“In seed time learn, in harvest teach, in winter enjoy.”
- Fennel – All Shares
- Summer Squash/Zucchini – All Shares
- Peppers (Poblano, Italian Frying, & Hot Wax and/or Cayenne and/or Habanero) – All Shares
- Tomatoes – All Shares
- Chard – All Shares
- Eggplant – All Shares
- Potatoes – Full and Half Shares
- Radishes – Full and Half Shares
- Red Kale – Full Shares
- Purple Carrots – Full Shares
- Watermelon – Flex Shares
- Spaghetti Squash – Flex Shares
- Okra – Flex Shares
- Sweet Onions – Flex Shares
Fennel is a flowering plant in the Apiaceae family (the family that also includes carrots, dill, parsley, coriander) that is often overlooked and underrated. However, it is not as intimidating as it looks! Native to the Mediterranean region, this plant is most popular in Italy. As it gains insurgence, it is also becoming widely known and cultivated as both an herb and a vegetable throughout the diaspora. The most common type of fennel, Florence fennel, is often characterized by its distinct bulb-like base that weaves together and grows above the ground, tall stalks that resemble celery and flowering leaves that look like dill. Despite its looks, however, it is not a root vegetable.
While the entire plant is edible from its leaves all the way down to its bulbs and can be eaten both raw and cooked, most recipes only call for the bulb. When eaten raw, fennel has a crisp texture that resembles a mix of celery and licorice. It also caramelizes as it cooks, taking on a brighter and sweeter flavor. Fennel is a perfect addition to salads, roasts, stews and pork dishes.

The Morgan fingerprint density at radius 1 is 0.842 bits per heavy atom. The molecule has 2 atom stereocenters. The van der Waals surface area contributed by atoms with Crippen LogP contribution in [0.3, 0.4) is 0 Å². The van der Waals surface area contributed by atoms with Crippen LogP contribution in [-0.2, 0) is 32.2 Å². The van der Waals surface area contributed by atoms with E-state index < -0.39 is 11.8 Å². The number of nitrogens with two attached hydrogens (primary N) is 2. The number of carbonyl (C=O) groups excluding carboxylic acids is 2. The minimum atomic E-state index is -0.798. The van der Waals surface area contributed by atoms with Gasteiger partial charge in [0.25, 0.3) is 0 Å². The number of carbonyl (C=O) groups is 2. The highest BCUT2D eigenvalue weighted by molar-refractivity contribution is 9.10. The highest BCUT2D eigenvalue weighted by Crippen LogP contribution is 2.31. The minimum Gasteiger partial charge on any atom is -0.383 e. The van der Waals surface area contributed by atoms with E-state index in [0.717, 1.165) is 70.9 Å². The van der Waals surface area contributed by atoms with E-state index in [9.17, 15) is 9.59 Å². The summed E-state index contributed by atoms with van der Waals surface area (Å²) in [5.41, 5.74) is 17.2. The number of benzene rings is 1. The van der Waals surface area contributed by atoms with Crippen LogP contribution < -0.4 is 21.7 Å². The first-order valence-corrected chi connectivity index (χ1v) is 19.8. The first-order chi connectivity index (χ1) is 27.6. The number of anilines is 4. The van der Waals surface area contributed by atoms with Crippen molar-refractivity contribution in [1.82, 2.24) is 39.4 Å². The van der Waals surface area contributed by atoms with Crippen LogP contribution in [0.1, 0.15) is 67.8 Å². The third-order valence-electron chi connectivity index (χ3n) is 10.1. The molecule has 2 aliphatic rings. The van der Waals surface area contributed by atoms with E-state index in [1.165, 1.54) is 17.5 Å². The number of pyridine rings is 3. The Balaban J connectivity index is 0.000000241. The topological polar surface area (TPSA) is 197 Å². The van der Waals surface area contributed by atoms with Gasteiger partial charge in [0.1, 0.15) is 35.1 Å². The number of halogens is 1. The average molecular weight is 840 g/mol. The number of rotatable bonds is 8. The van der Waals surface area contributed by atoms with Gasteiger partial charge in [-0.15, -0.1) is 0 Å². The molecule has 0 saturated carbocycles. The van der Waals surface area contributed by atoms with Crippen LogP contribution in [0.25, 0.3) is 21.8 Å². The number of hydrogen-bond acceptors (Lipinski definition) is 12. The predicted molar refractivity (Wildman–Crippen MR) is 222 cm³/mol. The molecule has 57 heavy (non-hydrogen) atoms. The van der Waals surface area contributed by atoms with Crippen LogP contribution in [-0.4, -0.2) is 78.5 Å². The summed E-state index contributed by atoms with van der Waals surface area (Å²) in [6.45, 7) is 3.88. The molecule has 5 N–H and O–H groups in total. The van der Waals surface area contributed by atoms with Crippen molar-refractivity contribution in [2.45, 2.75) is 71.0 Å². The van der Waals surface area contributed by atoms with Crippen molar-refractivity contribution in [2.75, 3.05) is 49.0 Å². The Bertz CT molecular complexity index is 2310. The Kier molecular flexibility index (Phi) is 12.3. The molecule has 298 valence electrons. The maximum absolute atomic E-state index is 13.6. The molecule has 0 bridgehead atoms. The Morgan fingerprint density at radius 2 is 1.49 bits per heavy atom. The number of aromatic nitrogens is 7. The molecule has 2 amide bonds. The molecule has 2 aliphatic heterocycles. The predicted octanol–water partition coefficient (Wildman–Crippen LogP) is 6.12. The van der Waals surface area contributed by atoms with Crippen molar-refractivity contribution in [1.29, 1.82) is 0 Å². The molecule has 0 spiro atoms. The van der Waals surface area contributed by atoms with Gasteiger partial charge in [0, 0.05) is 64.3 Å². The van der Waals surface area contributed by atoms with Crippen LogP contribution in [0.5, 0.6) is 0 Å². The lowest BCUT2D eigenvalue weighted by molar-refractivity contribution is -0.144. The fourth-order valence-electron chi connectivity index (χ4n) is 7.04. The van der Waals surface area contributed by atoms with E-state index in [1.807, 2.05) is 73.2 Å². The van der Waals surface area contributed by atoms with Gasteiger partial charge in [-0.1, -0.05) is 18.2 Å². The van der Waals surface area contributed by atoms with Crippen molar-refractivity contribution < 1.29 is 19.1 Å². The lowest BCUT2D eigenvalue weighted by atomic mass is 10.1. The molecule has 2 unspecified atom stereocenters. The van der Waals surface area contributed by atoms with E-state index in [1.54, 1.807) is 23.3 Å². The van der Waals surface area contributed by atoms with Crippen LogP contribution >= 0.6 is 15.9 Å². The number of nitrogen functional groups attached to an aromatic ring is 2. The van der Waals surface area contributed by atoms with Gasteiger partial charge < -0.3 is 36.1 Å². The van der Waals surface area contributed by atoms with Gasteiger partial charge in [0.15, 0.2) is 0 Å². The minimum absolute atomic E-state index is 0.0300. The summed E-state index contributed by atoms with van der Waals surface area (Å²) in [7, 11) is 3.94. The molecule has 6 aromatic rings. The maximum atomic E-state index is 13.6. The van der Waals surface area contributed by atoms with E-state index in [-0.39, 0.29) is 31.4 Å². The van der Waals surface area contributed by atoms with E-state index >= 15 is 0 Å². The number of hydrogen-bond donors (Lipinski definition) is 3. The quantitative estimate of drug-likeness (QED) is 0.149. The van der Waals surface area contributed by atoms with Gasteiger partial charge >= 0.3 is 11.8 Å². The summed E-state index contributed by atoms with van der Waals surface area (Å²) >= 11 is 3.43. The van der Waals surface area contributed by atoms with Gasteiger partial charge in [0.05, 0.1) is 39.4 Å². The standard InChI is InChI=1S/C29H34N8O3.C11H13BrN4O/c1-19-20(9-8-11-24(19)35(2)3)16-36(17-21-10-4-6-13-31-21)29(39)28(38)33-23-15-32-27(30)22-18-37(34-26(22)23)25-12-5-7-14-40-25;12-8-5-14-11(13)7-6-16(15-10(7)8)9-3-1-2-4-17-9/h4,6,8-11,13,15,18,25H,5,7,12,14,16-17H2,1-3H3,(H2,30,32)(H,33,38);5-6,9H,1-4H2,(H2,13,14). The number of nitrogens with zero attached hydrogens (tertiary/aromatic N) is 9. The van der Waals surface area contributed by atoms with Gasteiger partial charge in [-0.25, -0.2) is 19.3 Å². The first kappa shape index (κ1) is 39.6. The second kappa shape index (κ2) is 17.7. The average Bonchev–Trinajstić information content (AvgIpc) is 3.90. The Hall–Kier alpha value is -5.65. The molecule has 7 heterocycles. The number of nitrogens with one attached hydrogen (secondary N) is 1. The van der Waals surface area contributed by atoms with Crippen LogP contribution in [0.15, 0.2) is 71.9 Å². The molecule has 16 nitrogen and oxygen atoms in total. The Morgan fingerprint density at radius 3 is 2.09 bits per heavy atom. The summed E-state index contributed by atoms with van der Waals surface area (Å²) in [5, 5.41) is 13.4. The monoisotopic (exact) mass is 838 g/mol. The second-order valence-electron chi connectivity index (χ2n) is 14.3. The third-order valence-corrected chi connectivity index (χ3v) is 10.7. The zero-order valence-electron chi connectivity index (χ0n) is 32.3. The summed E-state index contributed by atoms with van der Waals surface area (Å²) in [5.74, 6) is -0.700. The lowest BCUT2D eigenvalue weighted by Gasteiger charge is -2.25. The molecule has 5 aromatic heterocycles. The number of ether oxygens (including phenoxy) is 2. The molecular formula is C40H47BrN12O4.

Fennel is as nutritious as it is delicious. One cup of fennel contains around 20 percent of your recommended daily value of vitamin C. Outside of that, fennel also contains plenty of iron, fiber, potassium, vitamin A and calcium. Fennel is also heart healthy. It is a low cholesterol food that is also low in calories. Fennel also contains high levels of essential nitrates and is a great source of natural estrogen. Outside of dietary uses, fennel is also used in tea to help treat digestive issues, menstrual cramps, boost weight loss and prevent heartburn.
Fennel maintains its freshness best when stored in a cooler temperature. Keeping it in a refrigerator is your best bet. To properly store fennel, trim the stalks above the bulb and wrap the bulb loosely in a plastic bag. This can be stored in the fridge for 5-10 days depending on how fresh the fennel is.
I hope you have fun experimenting and creating new dishes and recipes with this exciting and exotic vegetable! I know I personally haven’t heard of this plant until recently but I am excited to continue to learn more about it.
Some recipes to try: